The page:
A better-than-expected final quarter of 2018 brought IPOs in Canada to a C$2.2 bn ($1.6 bn) total for the year – less than half of the 2017 total, but still a ‘respectable’ finish for a market plagued with volatility and uncertainty, according to a PwC Canada survey of IPOs in the country.
The final quarter of 2018 saw 22 new issues on three Canadian exchanges deliver C$336 mn in new equity, down from the C$1.7 bn raised in 12 IPOs in the final quarter of 2017. In all of 2018, 54 new equity issues on four exchanges generated C$2.2 bn compared with the C$5.1 bn raised from 37 IPOs in all of 2017.
Smaller issues – and more of them – are typical of the Canadian IPO market, suggests Dean Braunsteiner, national IPO leader at PwC Canada. ‘The fourth quarter was pretty respectable when you consider the market volatility in December,’ he notes in a statement. ‘Unlike 2017, which was skewed by the single giant Kinder Morgan Canada offering, 2018 was reflective of a more normal market in Canada.’
The top 10 new issues in 2018 were C$100 mn or more, the survey reveals. The largest IPO of 2018 was the C$462 mn Ceridian HCM Holding issue in the second quarter. The second and third-biggest listings were MAV Beauty Brands (C$241 mn) and AltaGas (C$239 mn), making the top three issues very sectorally diversified. ‘I think that’s a testament to the diversity of the Canadian market,’ observes Braunsteiner.
Two Canadian-domiciled firms also listed on Nasdaq during 2018, the survey shows.
Two new issues on Toronto Stock Exchange (TSX) in the fourth quarter of 2018 raised C$254 mn, bringing the full-year tally to 11 IPOs worth C$1.8 bn on Canada’s senior exchange. The Canadian Securities Exchange (CSE) contributed 14 new issues during the quarter and the TSX Venture Exchange offered six.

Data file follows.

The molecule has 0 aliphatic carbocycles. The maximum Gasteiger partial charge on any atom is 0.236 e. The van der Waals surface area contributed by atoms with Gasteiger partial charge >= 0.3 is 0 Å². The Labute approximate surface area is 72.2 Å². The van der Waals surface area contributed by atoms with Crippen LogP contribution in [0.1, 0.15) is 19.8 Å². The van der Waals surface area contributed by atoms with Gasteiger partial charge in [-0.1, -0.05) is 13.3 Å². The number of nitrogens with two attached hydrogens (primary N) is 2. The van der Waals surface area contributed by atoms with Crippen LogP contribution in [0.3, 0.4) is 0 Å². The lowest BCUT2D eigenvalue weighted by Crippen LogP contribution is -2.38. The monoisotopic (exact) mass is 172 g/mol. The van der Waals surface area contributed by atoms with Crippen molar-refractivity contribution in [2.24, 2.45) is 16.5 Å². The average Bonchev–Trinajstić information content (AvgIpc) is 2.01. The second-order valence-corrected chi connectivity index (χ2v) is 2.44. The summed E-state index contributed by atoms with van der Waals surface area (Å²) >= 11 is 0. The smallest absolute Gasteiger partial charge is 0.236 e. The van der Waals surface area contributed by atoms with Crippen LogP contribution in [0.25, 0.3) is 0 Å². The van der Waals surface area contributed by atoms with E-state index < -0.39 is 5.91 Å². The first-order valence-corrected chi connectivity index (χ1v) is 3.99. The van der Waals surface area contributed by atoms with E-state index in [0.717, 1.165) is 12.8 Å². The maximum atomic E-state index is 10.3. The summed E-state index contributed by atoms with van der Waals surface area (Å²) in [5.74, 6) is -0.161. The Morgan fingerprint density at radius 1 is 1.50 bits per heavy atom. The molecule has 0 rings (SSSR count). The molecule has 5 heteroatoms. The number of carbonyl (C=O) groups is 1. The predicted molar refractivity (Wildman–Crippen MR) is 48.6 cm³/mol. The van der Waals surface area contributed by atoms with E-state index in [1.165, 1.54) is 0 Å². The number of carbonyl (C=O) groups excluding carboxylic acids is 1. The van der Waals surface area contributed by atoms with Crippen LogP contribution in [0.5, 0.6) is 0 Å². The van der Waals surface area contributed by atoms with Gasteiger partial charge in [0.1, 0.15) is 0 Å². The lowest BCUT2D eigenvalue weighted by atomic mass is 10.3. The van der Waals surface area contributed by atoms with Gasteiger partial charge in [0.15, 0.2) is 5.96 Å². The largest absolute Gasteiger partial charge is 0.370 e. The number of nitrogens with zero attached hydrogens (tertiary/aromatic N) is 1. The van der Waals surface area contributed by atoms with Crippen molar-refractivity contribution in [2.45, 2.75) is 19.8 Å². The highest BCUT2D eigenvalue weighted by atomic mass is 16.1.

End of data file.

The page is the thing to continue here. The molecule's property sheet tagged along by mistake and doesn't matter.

While cannabis issues grabbed the headlines, the surge of activity on the CSE – which saw 28 IPOs for the full year – and a return of junior miners to the equity markets were also notable developments of 2018, Braunsteiner says. And while the recovery of the mining sector is welcome news, he adds that it is too early to say that the CSE has usurped the traditional role of the TSX Venture Exchange as the spawning ground for new mining plays.
‘The cost-efficient route to public ownership via the CSE certainly appealed to junior miners and other start-up companies that were focused on maximizing the new equity coming their way,’ Braunsteiner explains.
The CSE was also a popular route for cannabis companies: more than C$491 mn was raised for cannabis companies on various exchanges in 2018, according to the survey.
The view into the year ahead is less clear, Braunsteiner admits. Uncertainty about interest rates, the continuing Brexit saga and global trade tensions – all factors that disrupted markets at the end of 2018 – are expected to persist well into 2019, he says, making it difficult to value new issues and bring them to market.